School Design Revisited
How do you picture a classroom?
When you envision the classroom you grew up in, you would likely recall neat and orderly rows of desks and chairs with the teacher standing stoically in the front of the classroom next to the chalkboard. But today’s modern classrooms look more like a hotel lobby with comfortable and flexible seating, fabric cushions, and stimulating colors. This relaxed learning environment has prompted school architects to think outside the box when recommending design and furniture.
In his book, “Teaching with the Brain in Mind”, author Eric Jensen explores the benefits of movement to improve student learning and retention. Movement increases blood flow and oxygen to the brain for better cognitive function. Because of the increasing evidence showing the value of student movement, schools now create collaborative spaces that offer students the ability to choose how and where they would like to sit. These spaces include collaboration zones, workrooms, labs, and individual learning pods. So how does a school accommodate all these learning areas into their existing space? The answer is mobility.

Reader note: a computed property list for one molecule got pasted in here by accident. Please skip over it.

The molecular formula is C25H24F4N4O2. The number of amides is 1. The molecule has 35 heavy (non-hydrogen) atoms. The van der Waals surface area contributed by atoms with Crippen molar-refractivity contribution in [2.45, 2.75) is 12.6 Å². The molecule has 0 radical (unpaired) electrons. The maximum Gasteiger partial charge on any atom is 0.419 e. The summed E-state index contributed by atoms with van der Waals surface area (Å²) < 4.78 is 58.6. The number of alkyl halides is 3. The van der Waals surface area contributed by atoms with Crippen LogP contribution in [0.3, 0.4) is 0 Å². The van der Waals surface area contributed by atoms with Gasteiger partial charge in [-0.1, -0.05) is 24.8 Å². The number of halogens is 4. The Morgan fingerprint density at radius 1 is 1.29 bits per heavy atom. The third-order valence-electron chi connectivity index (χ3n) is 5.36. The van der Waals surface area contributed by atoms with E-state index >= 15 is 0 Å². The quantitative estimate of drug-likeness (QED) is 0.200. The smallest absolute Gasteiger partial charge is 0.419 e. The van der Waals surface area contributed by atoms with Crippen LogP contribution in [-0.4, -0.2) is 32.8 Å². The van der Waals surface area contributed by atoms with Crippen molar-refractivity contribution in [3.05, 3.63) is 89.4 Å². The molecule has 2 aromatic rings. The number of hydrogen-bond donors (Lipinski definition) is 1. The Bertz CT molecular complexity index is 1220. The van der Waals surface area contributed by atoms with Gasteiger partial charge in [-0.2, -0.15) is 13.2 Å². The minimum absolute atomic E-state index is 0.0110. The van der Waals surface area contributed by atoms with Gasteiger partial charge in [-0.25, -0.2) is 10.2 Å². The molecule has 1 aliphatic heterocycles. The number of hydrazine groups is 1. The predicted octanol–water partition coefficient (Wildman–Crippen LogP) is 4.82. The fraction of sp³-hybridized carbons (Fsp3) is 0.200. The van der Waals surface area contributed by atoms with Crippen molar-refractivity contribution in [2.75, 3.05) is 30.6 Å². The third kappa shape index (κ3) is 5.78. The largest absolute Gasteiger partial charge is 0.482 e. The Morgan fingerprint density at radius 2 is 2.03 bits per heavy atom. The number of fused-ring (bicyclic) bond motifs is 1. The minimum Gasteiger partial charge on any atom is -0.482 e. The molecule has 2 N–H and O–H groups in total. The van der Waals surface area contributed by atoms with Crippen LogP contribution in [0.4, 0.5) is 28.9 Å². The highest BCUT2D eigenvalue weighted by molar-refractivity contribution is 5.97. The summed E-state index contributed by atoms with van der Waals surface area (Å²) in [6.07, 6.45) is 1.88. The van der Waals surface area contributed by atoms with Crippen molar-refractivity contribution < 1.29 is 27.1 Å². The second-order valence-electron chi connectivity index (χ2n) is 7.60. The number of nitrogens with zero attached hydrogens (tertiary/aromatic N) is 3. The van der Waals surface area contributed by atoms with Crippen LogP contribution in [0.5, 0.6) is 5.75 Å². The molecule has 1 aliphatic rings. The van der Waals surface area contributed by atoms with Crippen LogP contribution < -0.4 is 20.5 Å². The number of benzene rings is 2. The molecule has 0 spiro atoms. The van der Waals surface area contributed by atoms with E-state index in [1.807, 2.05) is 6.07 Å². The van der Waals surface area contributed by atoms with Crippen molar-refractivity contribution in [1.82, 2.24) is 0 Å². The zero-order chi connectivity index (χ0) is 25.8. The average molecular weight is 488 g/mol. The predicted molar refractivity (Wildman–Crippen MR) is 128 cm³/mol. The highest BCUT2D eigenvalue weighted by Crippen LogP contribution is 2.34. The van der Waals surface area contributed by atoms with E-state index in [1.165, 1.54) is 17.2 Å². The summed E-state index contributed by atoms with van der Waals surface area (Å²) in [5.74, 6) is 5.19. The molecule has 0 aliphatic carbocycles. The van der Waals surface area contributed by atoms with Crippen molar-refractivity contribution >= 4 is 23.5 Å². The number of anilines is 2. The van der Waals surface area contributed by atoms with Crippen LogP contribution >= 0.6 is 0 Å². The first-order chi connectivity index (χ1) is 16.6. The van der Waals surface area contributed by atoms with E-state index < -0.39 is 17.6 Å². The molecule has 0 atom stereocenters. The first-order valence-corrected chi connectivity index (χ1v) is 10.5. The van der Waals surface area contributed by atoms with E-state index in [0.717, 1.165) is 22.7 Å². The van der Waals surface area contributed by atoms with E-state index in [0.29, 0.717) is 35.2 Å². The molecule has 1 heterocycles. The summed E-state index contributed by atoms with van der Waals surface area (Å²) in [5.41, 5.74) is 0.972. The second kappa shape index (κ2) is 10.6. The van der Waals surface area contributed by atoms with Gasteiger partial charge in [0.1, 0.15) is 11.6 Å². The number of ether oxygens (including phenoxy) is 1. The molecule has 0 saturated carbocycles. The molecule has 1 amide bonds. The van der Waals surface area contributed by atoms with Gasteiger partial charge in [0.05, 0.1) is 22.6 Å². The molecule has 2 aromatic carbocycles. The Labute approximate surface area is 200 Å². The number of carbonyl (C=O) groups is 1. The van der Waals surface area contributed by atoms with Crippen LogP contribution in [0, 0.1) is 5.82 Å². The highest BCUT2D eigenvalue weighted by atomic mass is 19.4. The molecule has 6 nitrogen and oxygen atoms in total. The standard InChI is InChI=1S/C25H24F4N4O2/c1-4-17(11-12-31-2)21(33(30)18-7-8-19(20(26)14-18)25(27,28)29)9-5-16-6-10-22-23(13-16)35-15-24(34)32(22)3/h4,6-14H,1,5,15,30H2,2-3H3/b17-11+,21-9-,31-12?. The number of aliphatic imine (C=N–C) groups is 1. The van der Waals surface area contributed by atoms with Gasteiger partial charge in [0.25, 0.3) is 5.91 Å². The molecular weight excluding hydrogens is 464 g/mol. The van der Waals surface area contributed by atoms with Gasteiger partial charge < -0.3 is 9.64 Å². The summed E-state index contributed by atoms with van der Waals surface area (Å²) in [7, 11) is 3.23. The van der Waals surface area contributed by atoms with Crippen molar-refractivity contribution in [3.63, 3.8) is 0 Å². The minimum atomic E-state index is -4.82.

When educators use a movable wall, they are able to use one room in various ways. One classroom can feature a lecture space, a collaborative working area, and quiet study booths at the same time. Accessible unused spaces like corridors and alcoves can now be equipped with dividers to create a designated learning pod while still allowing for teacher supervision. Students who use the hallway for a group project are given a space to concentrate on their tasks without distraction.
Portable room dividers also provide an alternative option for students to stay focused. Whether students are studying, preparing for a test, or taking a test, self-contained study booths offer focused learning. The walls create a sound and visual barrier for a student needing to complete a task without distraction.
In today’s schools, learning environments need to be flexible and versatile. Portable classroom partitions offer just that. The results of using temporary walls in a school setting are that students are more focused, they take ownership of their seating options, and advance in an environment that is conducive to their learning style. Educators can create learning segments in their facility space to encourage creative thinking, collaboration, and increased focus. Additionally, movable walls provide a way for schools to retrofit traditional and non-traditional designs with little expense.